You can read our letter here, and stay tuned for updates in the coming months.

 

Posted in Health Policy, Regulation | Also tagged , | Comments closed

Doing its best under a flawed law: 35 groups file comments supporting EPA efforts to reduce exposure to toxic flame retardants

Jennifer McPartland, Ph.D., is a Health Scientist. Richard Denison, Ph.D., is a Senior Scientist.

Today Environmental Defense Fund and Earthjustice, joined by 33 other health and environmental groups, filed comments that urge the U.S. Environmental Protection Agency (EPA) to swiftly move forward with two proposed actions to regulate a group of toxic flame retardants called PBDEs (polybrominated diphenyl ethers). 

The first proposed rule would require anyone intending to begin production, processing or import of any PBDE, or a product containing one, to notify EPA before doing so.  This would give the agency an opportunity to evaluate the risks of the proposed activity and if necessary take action to restrict or prohibit it.  The second proposed rule would require anyone who continues after 2013 to produce, process or import any PBDE, or a product containing one, to conduct extensive tests needed to allow EPA to determine the risks posed by those ongoing activities.   Read More »

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No orphan left behind: Health and environmental NGOs support EPA’s proposed paired rules to address high production volume "orphan" chemicals

Richard Denison, Ph.D., is a Senior Scientist.  Allison Tracy is a Chemicals Policy Fellow.

Environmental Defense Fund today submitted comments along with 15 other health, environmental justice and state and national environmental organizations, in support of EPA’s proposed rule to address the final batch of 45 “orphan” chemicals that were never sponsored under the agency’s earlier High Production Volume (HPV) Challenge Program.

An earlier post to this blog highlighted and applauded the novel, innovative and efficient approach EPA has proposed, which actually entails the coupling of two rules:

(1) a test rule for 23 of these HPV chemicals for which EPA can make the requisite exposure findings to require testing, combined with:

(2) a Significant New Use Rule (SNUR) for the other 22 HPV chemicals for which EPA cannot presently make such findings, which requires companies to notify EPA if their production or use of those chemicals changes so as to increase the potential for exposure and then warrant testing.

The comments we filed today reiterate our strong support for this approach – and propose that the same approach be extended to several additional batches of HPV chemicals that still lack a basic set of hazard data.

Read More »

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EPA proposes yet another TSCA workaround: Creative, yes, but why not just give it the authority it needs?

Richard Denison, Ph.D., is a Senior Scientist.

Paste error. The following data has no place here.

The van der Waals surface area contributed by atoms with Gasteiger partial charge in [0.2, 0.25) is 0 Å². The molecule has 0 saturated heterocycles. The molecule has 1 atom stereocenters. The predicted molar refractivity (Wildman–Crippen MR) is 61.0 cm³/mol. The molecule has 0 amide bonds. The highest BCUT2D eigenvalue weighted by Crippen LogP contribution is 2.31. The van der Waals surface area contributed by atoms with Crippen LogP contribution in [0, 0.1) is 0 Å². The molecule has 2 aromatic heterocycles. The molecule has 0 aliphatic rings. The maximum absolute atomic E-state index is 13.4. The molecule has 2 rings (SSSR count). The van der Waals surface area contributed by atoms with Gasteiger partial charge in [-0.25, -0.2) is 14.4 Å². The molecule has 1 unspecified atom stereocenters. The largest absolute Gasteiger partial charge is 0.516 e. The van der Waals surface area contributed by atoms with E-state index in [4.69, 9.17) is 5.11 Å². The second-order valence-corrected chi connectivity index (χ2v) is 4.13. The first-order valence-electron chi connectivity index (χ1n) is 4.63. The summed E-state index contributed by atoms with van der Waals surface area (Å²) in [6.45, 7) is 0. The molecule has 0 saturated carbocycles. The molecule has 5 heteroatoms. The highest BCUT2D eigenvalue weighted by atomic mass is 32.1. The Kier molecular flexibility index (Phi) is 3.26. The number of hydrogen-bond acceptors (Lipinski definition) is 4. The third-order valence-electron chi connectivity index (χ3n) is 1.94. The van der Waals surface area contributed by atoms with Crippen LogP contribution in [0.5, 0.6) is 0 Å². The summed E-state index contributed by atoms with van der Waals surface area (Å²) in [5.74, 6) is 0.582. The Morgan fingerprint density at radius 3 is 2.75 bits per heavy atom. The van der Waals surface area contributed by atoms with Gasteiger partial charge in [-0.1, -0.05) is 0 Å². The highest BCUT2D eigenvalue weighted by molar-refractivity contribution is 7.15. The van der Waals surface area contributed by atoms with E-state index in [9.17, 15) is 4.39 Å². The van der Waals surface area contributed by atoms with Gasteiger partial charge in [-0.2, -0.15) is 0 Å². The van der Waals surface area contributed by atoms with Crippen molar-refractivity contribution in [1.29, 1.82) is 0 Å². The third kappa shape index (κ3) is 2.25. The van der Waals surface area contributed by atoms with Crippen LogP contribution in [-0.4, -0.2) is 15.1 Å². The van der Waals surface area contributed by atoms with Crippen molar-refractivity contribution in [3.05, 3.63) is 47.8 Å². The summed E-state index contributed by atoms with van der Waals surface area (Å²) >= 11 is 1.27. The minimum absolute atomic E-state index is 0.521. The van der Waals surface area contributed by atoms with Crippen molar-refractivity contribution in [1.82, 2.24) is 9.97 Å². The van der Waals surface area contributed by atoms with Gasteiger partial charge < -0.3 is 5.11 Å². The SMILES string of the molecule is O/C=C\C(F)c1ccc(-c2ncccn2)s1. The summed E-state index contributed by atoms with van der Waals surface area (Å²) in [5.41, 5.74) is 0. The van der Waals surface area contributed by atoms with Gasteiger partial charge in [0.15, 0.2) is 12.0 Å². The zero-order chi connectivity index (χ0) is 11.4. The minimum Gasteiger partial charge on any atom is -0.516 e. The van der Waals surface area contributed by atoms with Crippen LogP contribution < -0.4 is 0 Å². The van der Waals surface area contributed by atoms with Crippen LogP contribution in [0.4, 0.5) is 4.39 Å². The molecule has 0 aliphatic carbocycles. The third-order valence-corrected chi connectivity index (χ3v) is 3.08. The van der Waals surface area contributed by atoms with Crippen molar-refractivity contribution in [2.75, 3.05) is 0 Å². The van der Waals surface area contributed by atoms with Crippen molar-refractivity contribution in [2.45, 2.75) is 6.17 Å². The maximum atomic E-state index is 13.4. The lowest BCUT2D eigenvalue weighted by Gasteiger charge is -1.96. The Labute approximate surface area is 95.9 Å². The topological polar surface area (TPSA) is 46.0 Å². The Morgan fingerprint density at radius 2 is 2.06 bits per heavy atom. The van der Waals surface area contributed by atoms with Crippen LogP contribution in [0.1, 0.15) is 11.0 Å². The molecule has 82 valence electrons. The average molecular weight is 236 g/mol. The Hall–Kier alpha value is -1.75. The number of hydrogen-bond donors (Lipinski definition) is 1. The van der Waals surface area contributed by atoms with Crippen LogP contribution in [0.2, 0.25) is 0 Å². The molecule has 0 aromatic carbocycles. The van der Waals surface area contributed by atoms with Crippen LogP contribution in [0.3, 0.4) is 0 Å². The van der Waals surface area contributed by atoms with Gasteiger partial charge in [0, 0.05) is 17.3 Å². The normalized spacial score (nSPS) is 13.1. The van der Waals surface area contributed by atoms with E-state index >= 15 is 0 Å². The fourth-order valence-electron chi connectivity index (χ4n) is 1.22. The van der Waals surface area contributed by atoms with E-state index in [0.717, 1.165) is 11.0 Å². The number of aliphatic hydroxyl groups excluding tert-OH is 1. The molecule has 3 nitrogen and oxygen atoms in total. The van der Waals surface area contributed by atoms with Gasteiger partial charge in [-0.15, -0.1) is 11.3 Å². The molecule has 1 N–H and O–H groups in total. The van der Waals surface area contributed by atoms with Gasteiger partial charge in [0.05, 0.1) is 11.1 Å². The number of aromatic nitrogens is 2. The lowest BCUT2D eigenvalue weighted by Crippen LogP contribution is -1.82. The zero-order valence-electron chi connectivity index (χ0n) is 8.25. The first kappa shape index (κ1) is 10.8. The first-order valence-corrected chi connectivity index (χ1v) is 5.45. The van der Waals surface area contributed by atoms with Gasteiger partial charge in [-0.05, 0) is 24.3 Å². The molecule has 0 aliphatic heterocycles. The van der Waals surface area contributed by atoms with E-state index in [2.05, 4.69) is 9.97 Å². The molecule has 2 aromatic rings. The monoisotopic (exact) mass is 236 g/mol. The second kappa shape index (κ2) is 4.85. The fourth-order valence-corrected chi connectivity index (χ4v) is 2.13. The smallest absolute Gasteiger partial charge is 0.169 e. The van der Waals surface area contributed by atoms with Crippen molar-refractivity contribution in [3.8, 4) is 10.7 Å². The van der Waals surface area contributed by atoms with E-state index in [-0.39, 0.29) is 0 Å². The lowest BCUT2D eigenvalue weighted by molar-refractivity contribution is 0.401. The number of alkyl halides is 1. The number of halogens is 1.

One thing I’ve learned in observing EPA try to operate under the Toxic Substances Control Act (TSCA) over the years is that – faced with limited authority and significant evidentiary and resource burdens – the Agency often has to resort to a workaround to get something it needs to do done.

Can’t ban a nasty chemical?  Wait until it’s voluntarily withdrawn and then pounce on it with a Significant New Use Rule (SNUR) to try to wedge the door closed.  Witness PFOS and penta and octaBDE.  (Under TSCA, without a SNUR in place on a chemical, a new producer or importer could start up without even letting EPA know; where EPA has issued a SNUR for a chemical, advance notification is required and EPA least has a chance to weigh in before production or import proceeds.)

Can’t require an up-front minimum data set for new chemicals?  Recommend to companies that for certain chemicals they submit such a data set along with the pre-manufacturing notice (PMN) they’re required to file, or risk having EPA extend the review of their new chemical or negotiate with them to do the testing.  EPA has made such “recommendations” for those relatively few new chemicals where the company “anticipates” at the outset producing it in large amounts in the first three years or where significant release or exposure is projected. 

The latest such workaround?  EPA’s simultaneous issuance of a proposed test rule and a proposed SNUR for a batch of high production volume (HPV) “orphan” chemicals that no company agreed to sponsor under the Agency’s voluntary HPV Challenge Program.

Necessity is the mother of invention, they say, and these creative new proposals are a case in point.  But, my oh my, there’s gotta be a better way…. Read More »

Posted in EPA, Health Policy, Regulation | Also tagged , , , | 1 Response, comments now closed

EPA moves chemical reporting into the 21st century – though we’ll have to wait until mid-decade to actually get there

Richard Denison, Ph.D., is a Senior Scientist.  Allison Tracy is a Chemicals Policy Fellow.

A major initiative of EPA’s toxics office finally made it across the finish line yesterday when EPA posted a pre-publication copy of the final rule upgrading its chemical reporting system under the Toxic Substances Control Act (TSCA).  The process took over 16 months just to get from the draft of the proposed rule to yesterday’s final rule, with EPA having to endure not one but two nearly six-month regulatory reviews by the Office of Management and Budget.